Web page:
Depending on the journey, trips can be short or long. Sometimes, you’ll need to travel with them for a longer distance.
Considering a cat’s welfare is important before you take your pet on any trip. Different personalities, ages, and health will have different travel limitations to determine how long an animal can stay in a carrier. Be sure to consider stopping at a few adoption centers along the way, and make sure you have a litter tray, food and water bowls, and treats available in case your animal would like them.
Planning and considering the well-being of your cat while traveling is not difficult, even if extending its lifespan is. Cats are adaptable animals who have few problems adjusting to their environments and situations.
Most likely, the issue here is the eating, drinking and toileting of cats. It’s hard to say for sure because there is no “hard and fast answer” for this one. When traveling for a long period of time, you may want to consider driving instead of flying. Driving allows your pet to roll around and have a drink, eat something, and have natural breaks.
Normally, cat carrier backpack isn’t designed for use for long periods of time. It easy to imagine that cats will be uncomfortable after spending eight hours in a small space. Remember, though, that some cats fly domestically, and sometimes those trips can be 10 or more hours in length. Cats may reject owners and get upset if they are forced to leave the comfortable territory they are off in while they eat, drink, use a box. Cats don’t like moving too much and need downtime before re-adjusting back into their own behavior.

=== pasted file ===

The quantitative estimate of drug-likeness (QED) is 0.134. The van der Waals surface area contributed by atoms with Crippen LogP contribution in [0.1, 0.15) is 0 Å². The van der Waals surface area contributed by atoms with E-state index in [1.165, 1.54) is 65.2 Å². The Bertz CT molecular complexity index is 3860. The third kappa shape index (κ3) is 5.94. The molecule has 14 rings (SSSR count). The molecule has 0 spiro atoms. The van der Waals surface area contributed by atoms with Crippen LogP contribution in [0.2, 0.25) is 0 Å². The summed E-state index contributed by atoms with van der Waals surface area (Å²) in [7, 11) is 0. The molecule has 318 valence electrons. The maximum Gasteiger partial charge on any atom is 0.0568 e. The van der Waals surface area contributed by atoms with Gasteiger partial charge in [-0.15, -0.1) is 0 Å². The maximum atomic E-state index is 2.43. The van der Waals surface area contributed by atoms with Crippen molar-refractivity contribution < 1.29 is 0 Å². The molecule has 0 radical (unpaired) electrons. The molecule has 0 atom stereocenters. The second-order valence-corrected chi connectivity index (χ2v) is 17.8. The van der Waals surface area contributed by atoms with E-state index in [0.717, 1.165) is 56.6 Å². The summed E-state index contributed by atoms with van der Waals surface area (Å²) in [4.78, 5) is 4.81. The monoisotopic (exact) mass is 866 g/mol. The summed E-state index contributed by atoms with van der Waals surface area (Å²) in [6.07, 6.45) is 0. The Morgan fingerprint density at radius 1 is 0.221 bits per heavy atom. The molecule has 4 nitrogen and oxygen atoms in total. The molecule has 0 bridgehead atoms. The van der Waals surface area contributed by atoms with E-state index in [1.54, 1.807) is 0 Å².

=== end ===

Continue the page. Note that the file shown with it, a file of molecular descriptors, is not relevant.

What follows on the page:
Pay close attention when your cat is inside of a carrier and watch for any signs of distress. It is likely that they will be sleeping quite quickly. If a cat has an existing medical condition, stress, or lack of food or water could have adverse effects. We always advise to speak with a veterinarian. Pack your carrier with familiar toys and something that smells like the owner, like a blanket. Don’t forget to include the carrier and those items with you when traveling on your next trip.
Some people buy a mesh pet barrier, which are usually meant for dogs but can be adapted so that it covers up the back seat. Your cat will have a better chance of getting around without worry. For most cats, a carrier will be fine for up to eight hours. Some may need more care and you might need to take a break every two hours.
If you need to crate your cat for a long period of time, there are things you can do to make the experience more comfortable, such as providing them with a heated blanket and favorite toy.
Talking to your veterinarian is the recommended course of action when you need advice about what to do with a traveling cat. Consider raising and flying with your pet, or asking your vet for more information on whether sedation would be a better option if you plan on traveling some distance.